Objectives: This study proposed that Mu (8–13 Hz) and SMR (12–15 Hz) readings in the sensorimotor cortical area can be used to investigate the cognitive mechanisms underlying optimal motor performance. Design: This study used a within-subject design. Method: Forty expert golfers were recruited to perform 60 putts while their EEGs were recorded. The putting distance was chosen to ensure that approximately 50% of all putts would be missed so that there was a need for constant adjustments to be made during performance. Successful performance was defined as the ball going in the hole. Results: (a) Lower Mu power in Cz, and alpha power in Pz and Oz were observed for successful performances compared with unsuccessful performances at T1 (−2000 ∼ −1000 ms); (b) Higher SMR power in Cz was observed for successful performances relative to unsuccessful performances at T2 (−1000 ∼ 0 ms). Conclusions: These findings not only support the multi-action plan model (MAP) and the psychomotor efficiency hypothesis, but also reveal the temporal dynamics of the cognitive mechanisms in an optimal-controlled state.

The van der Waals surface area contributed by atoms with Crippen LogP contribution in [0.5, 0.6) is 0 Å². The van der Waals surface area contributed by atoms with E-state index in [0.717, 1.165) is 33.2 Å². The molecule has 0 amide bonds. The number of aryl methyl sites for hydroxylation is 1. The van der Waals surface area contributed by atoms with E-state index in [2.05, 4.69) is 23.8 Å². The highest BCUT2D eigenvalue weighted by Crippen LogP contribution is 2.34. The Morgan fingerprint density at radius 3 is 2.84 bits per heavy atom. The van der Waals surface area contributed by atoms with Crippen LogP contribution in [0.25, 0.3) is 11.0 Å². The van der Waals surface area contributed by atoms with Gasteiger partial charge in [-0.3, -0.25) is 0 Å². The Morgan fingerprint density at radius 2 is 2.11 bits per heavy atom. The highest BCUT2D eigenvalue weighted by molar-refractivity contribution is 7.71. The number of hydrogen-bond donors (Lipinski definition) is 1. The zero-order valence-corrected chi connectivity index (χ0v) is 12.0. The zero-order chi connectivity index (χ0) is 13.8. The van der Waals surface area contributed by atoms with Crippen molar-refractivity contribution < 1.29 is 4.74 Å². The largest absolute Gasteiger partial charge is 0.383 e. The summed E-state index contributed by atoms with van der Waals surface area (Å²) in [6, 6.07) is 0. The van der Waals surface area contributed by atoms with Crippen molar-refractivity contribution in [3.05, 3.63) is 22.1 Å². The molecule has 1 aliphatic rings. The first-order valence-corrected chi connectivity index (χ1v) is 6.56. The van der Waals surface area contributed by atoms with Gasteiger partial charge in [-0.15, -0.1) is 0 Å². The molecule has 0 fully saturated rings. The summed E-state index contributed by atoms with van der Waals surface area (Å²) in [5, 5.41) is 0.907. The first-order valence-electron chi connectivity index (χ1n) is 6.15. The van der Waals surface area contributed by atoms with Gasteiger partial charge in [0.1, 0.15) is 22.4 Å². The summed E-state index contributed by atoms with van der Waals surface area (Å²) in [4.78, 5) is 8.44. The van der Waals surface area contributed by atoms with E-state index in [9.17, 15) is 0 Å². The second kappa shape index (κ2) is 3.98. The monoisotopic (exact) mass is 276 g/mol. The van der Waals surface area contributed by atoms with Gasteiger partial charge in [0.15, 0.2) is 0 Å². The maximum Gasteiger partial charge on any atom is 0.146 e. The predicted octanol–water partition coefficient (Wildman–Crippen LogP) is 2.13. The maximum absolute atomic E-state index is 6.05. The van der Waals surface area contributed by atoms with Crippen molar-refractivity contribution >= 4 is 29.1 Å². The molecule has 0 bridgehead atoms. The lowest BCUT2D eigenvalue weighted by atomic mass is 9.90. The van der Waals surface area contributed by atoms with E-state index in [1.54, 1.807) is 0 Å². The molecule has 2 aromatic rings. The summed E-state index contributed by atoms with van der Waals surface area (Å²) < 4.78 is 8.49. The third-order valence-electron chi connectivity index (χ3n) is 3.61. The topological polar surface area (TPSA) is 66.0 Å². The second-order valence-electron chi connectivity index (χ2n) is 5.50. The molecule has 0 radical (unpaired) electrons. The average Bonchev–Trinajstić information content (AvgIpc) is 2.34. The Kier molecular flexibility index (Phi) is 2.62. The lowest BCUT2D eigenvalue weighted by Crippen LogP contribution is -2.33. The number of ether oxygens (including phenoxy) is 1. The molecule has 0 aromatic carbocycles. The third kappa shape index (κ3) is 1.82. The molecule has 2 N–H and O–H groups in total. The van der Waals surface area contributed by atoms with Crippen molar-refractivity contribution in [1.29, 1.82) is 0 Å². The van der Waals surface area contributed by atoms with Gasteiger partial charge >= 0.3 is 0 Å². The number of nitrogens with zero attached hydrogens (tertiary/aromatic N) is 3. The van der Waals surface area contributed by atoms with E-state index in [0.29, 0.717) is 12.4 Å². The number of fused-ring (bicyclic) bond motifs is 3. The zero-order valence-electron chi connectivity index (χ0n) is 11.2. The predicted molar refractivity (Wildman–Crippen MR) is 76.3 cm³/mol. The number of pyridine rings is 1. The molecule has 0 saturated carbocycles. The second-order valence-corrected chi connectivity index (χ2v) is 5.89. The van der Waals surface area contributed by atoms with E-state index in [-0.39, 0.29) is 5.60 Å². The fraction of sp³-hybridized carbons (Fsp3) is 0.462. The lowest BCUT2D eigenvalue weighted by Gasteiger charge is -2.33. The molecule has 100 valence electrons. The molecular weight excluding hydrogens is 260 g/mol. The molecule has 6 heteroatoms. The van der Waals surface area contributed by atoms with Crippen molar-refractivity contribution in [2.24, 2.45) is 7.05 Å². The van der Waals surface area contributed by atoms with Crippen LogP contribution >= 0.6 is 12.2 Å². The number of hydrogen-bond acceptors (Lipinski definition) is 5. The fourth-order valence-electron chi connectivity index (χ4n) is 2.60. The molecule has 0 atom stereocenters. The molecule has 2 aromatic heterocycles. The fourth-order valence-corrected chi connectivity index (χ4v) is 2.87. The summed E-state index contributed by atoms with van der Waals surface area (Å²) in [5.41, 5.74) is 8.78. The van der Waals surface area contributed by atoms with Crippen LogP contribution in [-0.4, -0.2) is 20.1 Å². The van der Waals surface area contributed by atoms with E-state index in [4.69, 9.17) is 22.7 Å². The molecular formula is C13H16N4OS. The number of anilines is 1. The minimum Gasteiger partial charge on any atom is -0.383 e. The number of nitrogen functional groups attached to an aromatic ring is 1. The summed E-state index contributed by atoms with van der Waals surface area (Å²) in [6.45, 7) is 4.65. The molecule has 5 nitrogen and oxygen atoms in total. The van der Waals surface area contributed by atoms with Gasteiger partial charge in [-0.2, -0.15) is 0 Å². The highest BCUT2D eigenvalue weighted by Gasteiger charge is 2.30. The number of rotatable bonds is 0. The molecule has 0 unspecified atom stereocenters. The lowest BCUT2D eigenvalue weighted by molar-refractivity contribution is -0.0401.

ASJC Scopus subject areas
- Applied Psychology